Does Ontario want to kill off Canadian whisky?
A new policy from the Ontario provincial government may accidentally kill Canadian whisky icons such as Canadian Club, Wiser's, Crown Royal, Gibson's and Forty Creek. It will certainly reduce your choice as a consumer.
Spirits production isn't the biggest business in the province, but a study conducted a few years ago by Ontario's Ministry of Agriculture and Food determined that Ontario spirits businesses contributed about $1.5 billion to Ontario's economy and supported good, full-time jobs for some 6,000 Ontario families.
These spirits are made 100 per cent from grains grown by Ontario farmers. In fact, according to the Grain Farmers of Ontario, Ontario's distilled spirits producers are the 4th largest purchasers of corn in the province. They're still made here by your fellow Ontarians in communities like Windsor, Collingwood, Amherstburg, Brampton and Grimsby.
Recently, the media has been full of stories about the government moving to allow the sale of beer and wine in 200 to 300 new grocery store locations across Ontario. Although not formally announced by the government, these new selling opportunities would be provided to wine and beer (including foreign produced beer and wine) but would exclude Ontario-produced spirits.
Making the purchase of some kinds of alcohol more convenient than others will change the types of alcohol people drink, and dramatically reduce the amount of spirits sold in Ontario. We know this because we have seen it happen in Quebec.
Before the Quebec government decided to favour wine and beer producers by exclusively permitting them to be sold in grocery and corner stores, spirits were actually more popular with adult Quebec consumers. Indeed, prior to beer and wine being offered for sale in grocery stores, spirits held 40 per cent of the Quebec beverage alcohol market.
In the intervening period during which spirits have been sold only in liquor stores versus beer and wine selling in grocery stores, spirits sales declined dramatically and today hold only a scant 13 per cent of the Quebec beverage alcohol market. This has resulted in the closure of Quebec distilleries and the loss of hundreds of jobs.
Even more difficult to understand is the notion that the Ontario government will provide foreign beer and wine better access to Ontario consumers than it affords products made here by its own citizens from grains grown by Ontario farmers.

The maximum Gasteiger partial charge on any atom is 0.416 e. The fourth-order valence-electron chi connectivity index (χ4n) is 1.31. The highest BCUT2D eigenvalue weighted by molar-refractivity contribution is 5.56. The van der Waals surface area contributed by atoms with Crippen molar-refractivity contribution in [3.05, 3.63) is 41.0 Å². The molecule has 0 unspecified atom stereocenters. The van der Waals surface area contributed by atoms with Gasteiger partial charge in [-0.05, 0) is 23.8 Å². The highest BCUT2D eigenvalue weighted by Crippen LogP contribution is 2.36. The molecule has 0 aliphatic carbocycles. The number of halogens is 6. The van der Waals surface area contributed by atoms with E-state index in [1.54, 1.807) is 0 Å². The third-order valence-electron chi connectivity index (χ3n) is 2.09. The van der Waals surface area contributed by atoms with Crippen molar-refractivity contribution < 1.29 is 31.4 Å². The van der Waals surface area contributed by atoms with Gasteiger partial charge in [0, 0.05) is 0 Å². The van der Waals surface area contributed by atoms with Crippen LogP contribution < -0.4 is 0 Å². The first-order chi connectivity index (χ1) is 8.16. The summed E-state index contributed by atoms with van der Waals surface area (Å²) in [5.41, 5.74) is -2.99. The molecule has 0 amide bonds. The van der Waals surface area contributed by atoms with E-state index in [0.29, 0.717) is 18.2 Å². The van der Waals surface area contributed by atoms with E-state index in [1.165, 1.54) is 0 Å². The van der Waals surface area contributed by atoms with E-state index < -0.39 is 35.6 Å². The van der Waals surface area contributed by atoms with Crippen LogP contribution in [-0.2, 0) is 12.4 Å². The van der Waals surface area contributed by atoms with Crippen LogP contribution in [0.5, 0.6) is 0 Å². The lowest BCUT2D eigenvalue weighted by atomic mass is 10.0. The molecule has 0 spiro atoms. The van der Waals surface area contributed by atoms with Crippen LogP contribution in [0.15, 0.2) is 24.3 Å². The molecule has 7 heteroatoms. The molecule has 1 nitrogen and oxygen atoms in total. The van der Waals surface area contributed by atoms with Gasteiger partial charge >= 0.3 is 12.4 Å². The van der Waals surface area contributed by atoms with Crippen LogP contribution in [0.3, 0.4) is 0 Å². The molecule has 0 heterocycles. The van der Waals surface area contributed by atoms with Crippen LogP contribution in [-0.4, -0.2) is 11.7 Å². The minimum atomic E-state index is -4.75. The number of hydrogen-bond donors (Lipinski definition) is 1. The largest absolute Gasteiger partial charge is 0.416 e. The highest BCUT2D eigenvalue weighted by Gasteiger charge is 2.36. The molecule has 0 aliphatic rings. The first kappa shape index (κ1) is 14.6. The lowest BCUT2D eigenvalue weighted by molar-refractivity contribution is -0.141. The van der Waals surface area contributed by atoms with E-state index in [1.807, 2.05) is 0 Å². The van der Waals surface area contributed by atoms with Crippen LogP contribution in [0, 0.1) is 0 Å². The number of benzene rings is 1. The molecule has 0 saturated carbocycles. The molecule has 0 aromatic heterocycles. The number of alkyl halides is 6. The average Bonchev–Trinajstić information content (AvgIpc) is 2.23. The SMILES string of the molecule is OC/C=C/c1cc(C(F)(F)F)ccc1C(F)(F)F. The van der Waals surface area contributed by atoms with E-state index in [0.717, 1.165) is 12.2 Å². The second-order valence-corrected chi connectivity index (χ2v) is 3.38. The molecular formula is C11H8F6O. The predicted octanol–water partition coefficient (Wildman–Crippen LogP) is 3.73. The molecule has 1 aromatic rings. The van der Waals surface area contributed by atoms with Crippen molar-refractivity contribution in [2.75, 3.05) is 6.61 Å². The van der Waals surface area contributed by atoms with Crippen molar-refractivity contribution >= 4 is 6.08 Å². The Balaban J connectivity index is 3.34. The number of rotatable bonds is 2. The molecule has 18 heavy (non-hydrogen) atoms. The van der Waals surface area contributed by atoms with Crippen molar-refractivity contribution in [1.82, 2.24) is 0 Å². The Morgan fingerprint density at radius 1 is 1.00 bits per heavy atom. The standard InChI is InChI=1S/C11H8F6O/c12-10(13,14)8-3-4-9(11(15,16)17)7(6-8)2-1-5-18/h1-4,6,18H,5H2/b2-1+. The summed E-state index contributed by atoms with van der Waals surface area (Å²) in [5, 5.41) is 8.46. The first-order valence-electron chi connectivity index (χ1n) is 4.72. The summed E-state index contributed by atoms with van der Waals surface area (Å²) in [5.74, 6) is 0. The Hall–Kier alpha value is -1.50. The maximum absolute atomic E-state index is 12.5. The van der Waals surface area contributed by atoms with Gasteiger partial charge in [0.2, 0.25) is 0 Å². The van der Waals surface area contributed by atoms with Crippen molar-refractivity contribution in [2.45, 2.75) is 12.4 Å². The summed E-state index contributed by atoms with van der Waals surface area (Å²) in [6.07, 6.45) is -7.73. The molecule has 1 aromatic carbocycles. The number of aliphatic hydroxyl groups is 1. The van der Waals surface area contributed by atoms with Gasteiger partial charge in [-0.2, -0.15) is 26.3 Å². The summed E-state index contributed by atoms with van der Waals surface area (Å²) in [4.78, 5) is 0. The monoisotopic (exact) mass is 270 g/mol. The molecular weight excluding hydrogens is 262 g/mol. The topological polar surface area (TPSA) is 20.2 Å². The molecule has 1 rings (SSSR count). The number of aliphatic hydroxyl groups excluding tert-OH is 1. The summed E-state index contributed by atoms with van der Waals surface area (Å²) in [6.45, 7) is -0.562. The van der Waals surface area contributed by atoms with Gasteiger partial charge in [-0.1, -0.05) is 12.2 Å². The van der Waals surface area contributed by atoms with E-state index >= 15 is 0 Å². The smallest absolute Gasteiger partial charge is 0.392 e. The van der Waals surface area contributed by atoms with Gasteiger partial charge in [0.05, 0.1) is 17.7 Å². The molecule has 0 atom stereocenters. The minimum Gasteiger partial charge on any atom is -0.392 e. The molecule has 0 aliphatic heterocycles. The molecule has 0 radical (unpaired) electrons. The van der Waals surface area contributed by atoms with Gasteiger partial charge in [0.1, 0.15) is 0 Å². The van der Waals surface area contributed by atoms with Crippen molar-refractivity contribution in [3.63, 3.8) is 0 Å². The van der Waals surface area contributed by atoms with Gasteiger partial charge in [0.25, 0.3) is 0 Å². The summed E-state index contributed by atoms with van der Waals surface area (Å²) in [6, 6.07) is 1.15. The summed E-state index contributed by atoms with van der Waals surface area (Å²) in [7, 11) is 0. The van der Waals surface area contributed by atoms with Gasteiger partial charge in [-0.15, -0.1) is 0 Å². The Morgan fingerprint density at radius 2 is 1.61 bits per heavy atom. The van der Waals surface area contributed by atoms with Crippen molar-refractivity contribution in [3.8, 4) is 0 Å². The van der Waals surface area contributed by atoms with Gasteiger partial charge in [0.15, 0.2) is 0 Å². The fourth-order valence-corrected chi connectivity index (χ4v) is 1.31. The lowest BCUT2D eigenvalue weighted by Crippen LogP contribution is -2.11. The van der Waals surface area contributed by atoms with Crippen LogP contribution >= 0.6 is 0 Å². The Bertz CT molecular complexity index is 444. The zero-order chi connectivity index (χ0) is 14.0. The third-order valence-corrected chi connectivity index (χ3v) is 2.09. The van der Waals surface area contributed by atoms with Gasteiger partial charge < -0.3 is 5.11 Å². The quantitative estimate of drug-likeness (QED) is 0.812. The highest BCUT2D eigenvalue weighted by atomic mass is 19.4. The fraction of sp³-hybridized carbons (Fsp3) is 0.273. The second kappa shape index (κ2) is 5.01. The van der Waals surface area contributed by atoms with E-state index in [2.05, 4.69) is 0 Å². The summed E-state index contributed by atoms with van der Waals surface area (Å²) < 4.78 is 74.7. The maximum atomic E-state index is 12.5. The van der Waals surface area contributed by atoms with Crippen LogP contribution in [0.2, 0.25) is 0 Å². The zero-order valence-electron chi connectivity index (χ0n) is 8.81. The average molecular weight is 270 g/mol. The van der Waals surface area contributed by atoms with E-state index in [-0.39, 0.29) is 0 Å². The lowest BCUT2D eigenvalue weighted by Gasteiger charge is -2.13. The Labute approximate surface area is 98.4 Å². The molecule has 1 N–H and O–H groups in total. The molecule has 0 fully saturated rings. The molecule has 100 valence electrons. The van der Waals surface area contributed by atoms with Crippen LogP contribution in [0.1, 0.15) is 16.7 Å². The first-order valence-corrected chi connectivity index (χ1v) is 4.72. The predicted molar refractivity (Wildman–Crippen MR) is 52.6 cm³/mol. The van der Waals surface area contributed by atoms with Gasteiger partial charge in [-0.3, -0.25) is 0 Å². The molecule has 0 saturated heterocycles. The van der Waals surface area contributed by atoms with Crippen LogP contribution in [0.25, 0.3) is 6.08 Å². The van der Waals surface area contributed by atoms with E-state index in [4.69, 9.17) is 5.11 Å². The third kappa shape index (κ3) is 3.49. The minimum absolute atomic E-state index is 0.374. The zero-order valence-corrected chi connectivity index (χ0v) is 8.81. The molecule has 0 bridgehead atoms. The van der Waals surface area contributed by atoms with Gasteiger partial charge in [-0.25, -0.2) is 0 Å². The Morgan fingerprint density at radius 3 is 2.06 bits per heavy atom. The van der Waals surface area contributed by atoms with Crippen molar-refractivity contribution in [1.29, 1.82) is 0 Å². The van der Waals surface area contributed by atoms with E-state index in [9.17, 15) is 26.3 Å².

This policy will also cost the government money, forcing them to find it somewhere else.
Most consumers don't know that the vast majority of what they pay for their favourite bottle of spirits is tax with most of that taken by the provincial government. And, spirits are taxed at far higher rates than are beer and wine, even when they contain exactly the same amount of alcohol.
For example, a bottle of Wiser's Deluxe Canadian whisky made in Windsor from grain grown in Essex, Lambton and Kent counties is sold to the LCBO for $6.35. Ontarians pay $27.25 for that same bottle at the LCBO and, of the $20.90 increase, $16.14 (77 per cent) goes to the LCBO and the provincial government.
Of the $1.7 billion directly transferred to the Ontario treasury by the LCBO each year, nearly 60 per cent comes from the sale of spirits.
The exclusion of spirits is also puzzling given that Ontario already sells beer, wine and spirits in grocery stores across the province in smaller communities through the LCBO's agency store program and has successfully done so for many years. These Ontario residents (and cottagers) are used to having their choice of beverage alcohol available on grocery store shelves without the artificial restriction of government policy.
Some will say this is justified because spirits are somehow different from beer and wine. However, the facts show this is not the case.
In response to the very specific question as to whether or not beer or wine is safer to drink than the pejoratively described "hard liquor," the U.S. Centre for Disease Control and Prevention's answer is categorical: "No. One 12-ounce beer has about the same amount of alcohol as one 5-ounce glass of wine, or 1.5-ounce shot of liquor. It is the amount of alcohol consumed that affects a person most, not the type of alcoholic drink." MADD agrees.
In excluding spirits from grocery store sales and from participating in the subsequent changes that will inevitably take place, Ontario will needlessly squander an industry that has generated economic activity and jobs for generations of Ontario citizens, cost the government revenue when the deficit is high, and make buying spirits more inconvenient.
Beer and wine in grocery stores may sound like a good thing, but hurting Ontario distillers to advantage foreign beer companies is a bad idea.
Jan H. Westcott is President and CEO of the Association of Canadian Distillers.